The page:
The second day was extremely practical: the organization set-up a real-life cross-border and cross-sectorial flooding exercise to be acted and managed by practitioners. Basically, the scenario  stipulated that after a winter with unusual frosts and even more snowfall in the Alps and Germany, the weather turns for the worse. Extreme showers have been pouring down in the Rhine valley area. The Rhine water level is raising rapidly while the level at Lobith have risen to the level of National Sea Level (NAP) + 17 m. The scope of the exercise was to understand the value added capabilities offered by the FP7 European projects’ results for facing such events. For a better understanding of the context and the real environment in which practitioners use to work , the organization let projects’ representatives conduct a visit to the Tiel’ Safety Region Command and Control centre.

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The exercise was divided into two phases: the first one relied on practitioners responding to the flooding crisis with the current IT tools, e.g. LCMS and LIWO and the second one, in which the same scenario was acted with the support of the European FP7 projects’ prototypes. For boosting the discussion between practitioners and tech teams, the organization proposed two main dilemmas to be faced:

  • Dilemma A: the cross border element is strengthened by the need to collaborate to mitigate effects together. For this purpose, the effects of power break down were introduced.
  • Dilemma B: the cross border element is further supported by the need for mutual aid in the case of a large escalation. The crisis situation will lead to a request for help from the neighbouring German teams.

Practitioners were free to ask questions to technical teams and vice-versa. The tech team, with the support of Dr. Peter de Brujin (SSV – active end-user of the project), was able to provide a simulation of the SECTOR information sharing and decision support capabilities via real crisis management systems deployed in the container. Systems such as EDEN, Google Crisis Map, Q-GIS with InaSafe, LCMS and the WebGIS have been used to support demonstration activities. An active SECTOR node has been deployed in the containers to boost real-time information sharing. At the end of the demonstration different topics were faced and end-users’ recommendations for the SECTOR tech team can be sum-up as follows:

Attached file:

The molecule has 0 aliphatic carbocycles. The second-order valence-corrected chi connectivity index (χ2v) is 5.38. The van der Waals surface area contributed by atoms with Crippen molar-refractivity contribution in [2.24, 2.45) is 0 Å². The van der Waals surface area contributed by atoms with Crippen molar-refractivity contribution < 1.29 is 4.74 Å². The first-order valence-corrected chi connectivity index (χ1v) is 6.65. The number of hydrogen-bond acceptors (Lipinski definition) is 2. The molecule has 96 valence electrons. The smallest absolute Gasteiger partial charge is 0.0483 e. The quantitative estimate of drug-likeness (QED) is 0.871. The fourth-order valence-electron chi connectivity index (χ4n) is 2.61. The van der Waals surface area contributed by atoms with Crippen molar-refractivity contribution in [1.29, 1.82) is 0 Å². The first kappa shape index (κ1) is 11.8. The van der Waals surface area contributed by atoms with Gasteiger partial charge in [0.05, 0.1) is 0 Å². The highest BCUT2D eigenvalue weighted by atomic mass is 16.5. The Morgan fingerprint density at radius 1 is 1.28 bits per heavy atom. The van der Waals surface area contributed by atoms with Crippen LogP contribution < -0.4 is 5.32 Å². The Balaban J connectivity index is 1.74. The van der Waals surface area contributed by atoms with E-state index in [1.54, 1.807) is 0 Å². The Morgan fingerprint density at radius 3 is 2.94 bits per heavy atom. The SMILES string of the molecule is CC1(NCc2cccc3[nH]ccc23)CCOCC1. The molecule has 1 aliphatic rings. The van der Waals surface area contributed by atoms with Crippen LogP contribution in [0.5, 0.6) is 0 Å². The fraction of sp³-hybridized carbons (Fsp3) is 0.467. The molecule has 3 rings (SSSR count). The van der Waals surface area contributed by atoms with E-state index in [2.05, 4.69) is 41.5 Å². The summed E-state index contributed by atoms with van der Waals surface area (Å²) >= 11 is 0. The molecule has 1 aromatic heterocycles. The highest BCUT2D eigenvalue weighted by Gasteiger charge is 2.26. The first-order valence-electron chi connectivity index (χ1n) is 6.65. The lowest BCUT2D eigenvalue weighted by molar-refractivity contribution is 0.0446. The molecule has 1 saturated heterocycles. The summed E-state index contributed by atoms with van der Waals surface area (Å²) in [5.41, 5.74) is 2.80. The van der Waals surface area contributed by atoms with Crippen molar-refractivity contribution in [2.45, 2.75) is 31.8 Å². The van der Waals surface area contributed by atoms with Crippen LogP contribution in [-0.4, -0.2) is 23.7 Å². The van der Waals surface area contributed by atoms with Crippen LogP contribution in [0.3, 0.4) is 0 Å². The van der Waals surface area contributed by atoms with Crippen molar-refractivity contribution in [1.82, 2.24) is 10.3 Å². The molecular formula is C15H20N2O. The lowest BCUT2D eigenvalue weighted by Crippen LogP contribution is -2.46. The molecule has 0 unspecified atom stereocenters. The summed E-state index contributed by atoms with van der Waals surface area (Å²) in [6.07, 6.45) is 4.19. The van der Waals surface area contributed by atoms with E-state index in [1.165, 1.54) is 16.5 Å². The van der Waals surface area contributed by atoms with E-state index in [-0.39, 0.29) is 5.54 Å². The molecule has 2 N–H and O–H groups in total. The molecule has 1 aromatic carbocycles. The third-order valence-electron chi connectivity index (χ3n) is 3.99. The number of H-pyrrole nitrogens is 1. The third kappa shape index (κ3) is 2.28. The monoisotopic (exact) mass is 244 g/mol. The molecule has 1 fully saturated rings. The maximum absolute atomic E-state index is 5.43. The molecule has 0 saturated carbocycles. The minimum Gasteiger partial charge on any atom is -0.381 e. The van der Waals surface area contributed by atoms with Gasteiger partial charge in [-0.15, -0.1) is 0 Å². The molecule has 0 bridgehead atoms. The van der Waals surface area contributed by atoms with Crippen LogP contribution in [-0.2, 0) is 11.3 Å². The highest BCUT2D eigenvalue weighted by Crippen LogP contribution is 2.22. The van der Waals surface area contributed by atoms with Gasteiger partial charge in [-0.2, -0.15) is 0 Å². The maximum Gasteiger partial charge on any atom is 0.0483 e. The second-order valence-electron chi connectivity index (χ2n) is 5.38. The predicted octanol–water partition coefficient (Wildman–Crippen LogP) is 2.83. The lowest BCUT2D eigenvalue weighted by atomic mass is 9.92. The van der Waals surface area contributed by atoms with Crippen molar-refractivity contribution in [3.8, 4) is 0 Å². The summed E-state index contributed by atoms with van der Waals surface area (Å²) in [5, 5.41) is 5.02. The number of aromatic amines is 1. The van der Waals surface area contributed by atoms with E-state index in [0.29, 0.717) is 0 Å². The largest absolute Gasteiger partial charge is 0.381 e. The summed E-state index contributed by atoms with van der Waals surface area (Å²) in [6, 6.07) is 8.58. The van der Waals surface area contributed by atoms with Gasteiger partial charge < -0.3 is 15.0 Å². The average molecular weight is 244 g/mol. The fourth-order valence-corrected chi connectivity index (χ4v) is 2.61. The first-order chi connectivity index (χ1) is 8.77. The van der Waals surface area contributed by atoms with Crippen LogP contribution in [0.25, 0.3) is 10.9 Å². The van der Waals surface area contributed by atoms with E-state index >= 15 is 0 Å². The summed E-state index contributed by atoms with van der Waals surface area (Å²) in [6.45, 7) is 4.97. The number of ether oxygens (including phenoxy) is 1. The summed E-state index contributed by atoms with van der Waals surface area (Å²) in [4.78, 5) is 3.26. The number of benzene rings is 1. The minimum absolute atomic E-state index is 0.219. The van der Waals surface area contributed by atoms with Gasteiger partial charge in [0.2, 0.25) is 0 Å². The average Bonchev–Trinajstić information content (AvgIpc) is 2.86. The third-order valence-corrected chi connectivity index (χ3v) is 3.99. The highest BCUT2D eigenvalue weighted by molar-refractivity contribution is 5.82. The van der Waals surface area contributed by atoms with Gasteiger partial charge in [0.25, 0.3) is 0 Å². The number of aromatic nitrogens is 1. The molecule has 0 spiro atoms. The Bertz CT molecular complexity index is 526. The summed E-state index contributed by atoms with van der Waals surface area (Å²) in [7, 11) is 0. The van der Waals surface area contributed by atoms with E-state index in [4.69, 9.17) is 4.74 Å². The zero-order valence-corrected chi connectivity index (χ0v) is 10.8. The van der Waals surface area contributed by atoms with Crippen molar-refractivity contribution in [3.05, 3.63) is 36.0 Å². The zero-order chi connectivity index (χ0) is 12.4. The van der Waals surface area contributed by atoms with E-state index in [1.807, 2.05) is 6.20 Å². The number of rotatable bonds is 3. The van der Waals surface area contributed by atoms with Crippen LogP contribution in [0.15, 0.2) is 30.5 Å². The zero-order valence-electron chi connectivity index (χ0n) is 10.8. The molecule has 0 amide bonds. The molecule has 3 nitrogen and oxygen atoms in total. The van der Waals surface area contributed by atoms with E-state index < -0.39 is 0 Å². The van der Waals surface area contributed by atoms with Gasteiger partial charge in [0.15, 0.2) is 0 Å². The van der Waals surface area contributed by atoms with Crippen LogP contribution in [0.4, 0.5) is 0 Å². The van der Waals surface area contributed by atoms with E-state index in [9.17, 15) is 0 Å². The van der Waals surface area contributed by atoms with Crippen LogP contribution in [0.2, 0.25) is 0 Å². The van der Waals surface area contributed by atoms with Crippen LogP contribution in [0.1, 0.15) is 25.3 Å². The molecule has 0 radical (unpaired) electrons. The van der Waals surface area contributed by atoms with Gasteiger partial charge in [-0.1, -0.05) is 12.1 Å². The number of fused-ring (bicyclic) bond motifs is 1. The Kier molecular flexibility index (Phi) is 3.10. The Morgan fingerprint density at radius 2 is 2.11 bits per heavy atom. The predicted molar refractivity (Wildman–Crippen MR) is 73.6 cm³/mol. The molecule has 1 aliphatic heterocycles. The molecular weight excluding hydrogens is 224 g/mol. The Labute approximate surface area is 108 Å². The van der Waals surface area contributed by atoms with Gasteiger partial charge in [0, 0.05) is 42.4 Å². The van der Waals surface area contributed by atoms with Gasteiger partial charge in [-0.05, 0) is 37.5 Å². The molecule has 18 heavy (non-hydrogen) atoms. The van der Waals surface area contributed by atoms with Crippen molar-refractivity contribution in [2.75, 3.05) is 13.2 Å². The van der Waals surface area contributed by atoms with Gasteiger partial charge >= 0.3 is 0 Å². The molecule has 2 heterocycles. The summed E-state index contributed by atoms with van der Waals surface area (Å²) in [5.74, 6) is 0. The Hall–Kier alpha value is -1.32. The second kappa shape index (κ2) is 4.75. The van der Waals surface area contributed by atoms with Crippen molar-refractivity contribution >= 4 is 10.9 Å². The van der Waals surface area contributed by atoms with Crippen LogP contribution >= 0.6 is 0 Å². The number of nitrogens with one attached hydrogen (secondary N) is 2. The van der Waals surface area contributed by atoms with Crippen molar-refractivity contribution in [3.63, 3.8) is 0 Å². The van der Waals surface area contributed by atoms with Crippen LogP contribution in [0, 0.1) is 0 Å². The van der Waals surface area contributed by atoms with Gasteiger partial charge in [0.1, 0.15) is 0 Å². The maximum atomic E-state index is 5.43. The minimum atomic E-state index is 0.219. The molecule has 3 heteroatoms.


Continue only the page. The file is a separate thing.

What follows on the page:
• Understand how it could be possible to support multi-language information sharing
  • Improve the capabilities of the SECTOR platform giving the possibility of rating the information in terms of its trustability (who has published the information? Can we trust it?)
  • Improve semantic interoperability by extending the SECTOR taxonomy via NIEM extensions
  • Find a common standard for geo-referenced data iconography that results still not interoperable (each system has its own iconography)

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In conclusion, the DOMINO II event has been a very fruitful meeting that gave a chance to the SECTOR tech team to have an initial validation of the SECTOR prototype. Now it is time to come back working and be ready for the DOMINO II follow-up in May where the SECTOR consortium can have the chance to demonstrate the final SECTOR concept prototype.